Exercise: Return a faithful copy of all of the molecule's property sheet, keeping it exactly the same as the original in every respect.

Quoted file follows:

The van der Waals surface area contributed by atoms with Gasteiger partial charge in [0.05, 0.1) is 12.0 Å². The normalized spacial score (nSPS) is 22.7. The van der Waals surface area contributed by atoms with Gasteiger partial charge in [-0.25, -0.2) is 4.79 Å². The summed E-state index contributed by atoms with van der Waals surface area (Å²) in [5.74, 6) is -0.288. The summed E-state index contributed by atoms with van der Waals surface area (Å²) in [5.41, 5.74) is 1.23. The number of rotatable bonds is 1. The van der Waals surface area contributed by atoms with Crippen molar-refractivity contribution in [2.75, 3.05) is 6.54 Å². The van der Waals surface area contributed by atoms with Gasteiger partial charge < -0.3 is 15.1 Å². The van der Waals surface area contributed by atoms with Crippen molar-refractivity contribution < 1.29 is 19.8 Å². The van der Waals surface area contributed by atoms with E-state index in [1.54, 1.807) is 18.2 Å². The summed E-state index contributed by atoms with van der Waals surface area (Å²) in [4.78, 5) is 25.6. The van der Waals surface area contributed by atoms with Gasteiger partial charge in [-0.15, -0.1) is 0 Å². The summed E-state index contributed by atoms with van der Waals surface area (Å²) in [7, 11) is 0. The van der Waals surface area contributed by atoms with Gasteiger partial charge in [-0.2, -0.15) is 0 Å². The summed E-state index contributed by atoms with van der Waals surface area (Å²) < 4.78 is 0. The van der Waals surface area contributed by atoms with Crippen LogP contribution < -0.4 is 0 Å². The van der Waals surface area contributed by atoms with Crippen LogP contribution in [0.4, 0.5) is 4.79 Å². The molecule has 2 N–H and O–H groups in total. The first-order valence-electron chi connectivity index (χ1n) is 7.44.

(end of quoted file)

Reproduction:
The van der Waals surface area contributed by atoms with Gasteiger partial charge in [0.05, 0.1) is 12.0 Å². The normalized spacial score (nSPS) is 22.7. The van der Waals surface area contributed by atoms with Gasteiger partial charge in [-0.25, -0.2) is 4.79 Å². The summed E-state index contributed by atoms with van der Waals surface area (Å²) in [5.74, 6) is -0.288. The summed E-state index contributed by atoms with van der Waals surface area (Å²) in [5.41, 5.74) is 1.23. The number of rotatable bonds is 1. The van der Waals surface area contributed by atoms with Crippen molar-refractivity contribution in [2.75, 3.05) is 6.54 Å². The van der Waals surface area contributed by atoms with Gasteiger partial charge < -0.3 is 15.1 Å². The van der Waals surface area contributed by atoms with Crippen molar-refractivity contribution < 1.29 is 19.8 Å². The van der Waals surface area contributed by atoms with E-state index in [1.54, 1.807) is 18.2 Å². The summed E-state index contributed by atoms with van der Waals surface area (Å²) in [4.78, 5) is 25.6. The van der Waals surface area contributed by atoms with Gasteiger partial charge in [-0.15, -0.1) is 0 Å². The summed E-state index contributed by atoms with van der Waals surface area (Å²) in [7, 11) is 0. The van der Waals surface area contributed by atoms with Gasteiger partial charge in [-0.2, -0.15) is 0 Å². The summed E-state index contributed by atoms with van der Waals surface area (Å²) < 4.78 is 0. The van der Waals surface area contributed by atoms with Crippen LogP contribution < -0.4 is 0 Å². The van der Waals surface area contributed by atoms with Crippen LogP contribution in [0.4, 0.5) is 4.79 Å². The molecule has 2 N–H and O–H groups in total. The first-order valence-electron chi connectivity index (χ1n) is 7.44.